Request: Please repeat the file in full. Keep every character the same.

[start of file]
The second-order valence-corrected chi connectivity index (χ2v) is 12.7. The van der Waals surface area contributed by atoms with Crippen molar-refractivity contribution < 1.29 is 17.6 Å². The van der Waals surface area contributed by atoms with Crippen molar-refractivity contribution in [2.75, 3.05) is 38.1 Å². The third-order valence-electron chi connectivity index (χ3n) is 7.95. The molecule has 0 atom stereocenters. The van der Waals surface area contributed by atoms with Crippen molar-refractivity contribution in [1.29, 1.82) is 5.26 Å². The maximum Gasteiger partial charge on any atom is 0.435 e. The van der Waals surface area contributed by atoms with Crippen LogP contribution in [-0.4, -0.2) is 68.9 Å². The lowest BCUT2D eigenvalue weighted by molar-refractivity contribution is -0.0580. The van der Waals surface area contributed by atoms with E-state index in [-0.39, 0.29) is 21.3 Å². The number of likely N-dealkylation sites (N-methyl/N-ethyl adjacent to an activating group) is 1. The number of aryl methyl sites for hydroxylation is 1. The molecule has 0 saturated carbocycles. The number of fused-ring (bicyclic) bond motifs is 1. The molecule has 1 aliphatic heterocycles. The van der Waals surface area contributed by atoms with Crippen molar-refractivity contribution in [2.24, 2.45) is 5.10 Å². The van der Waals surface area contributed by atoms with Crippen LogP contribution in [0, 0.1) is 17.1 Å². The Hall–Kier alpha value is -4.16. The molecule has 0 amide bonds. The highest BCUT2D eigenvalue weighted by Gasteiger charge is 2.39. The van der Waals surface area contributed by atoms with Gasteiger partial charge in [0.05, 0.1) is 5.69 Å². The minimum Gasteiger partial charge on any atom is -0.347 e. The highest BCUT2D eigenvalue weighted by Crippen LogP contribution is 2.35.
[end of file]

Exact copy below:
The second-order valence-corrected chi connectivity index (χ2v) is 12.7. The van der Waals surface area contributed by atoms with Crippen molar-refractivity contribution < 1.29 is 17.6 Å². The van der Waals surface area contributed by atoms with Crippen molar-refractivity contribution in [2.75, 3.05) is 38.1 Å². The third-order valence-electron chi connectivity index (χ3n) is 7.95. The molecule has 0 atom stereocenters. The van der Waals surface area contributed by atoms with Crippen molar-refractivity contribution in [1.29, 1.82) is 5.26 Å². The maximum Gasteiger partial charge on any atom is 0.435 e. The van der Waals surface area contributed by atoms with Crippen LogP contribution in [-0.4, -0.2) is 68.9 Å². The lowest BCUT2D eigenvalue weighted by molar-refractivity contribution is -0.0580. The van der Waals surface area contributed by atoms with E-state index in [-0.39, 0.29) is 21.3 Å². The number of likely N-dealkylation sites (N-methyl/N-ethyl adjacent to an activating group) is 1. The number of aryl methyl sites for hydroxylation is 1. The molecule has 0 saturated carbocycles. The number of fused-ring (bicyclic) bond motifs is 1. The molecule has 1 aliphatic heterocycles. The van der Waals surface area contributed by atoms with Crippen molar-refractivity contribution in [2.24, 2.45) is 5.10 Å². The van der Waals surface area contributed by atoms with Crippen LogP contribution in [0, 0.1) is 17.1 Å². The Hall–Kier alpha value is -4.16. The molecule has 0 amide bonds. The highest BCUT2D eigenvalue weighted by Gasteiger charge is 2.39. The van der Waals surface area contributed by atoms with Gasteiger partial charge in [0.05, 0.1) is 5.69 Å². The minimum Gasteiger partial charge on any atom is -0.347 e. The highest BCUT2D eigenvalue weighted by Crippen LogP contribution is 2.35.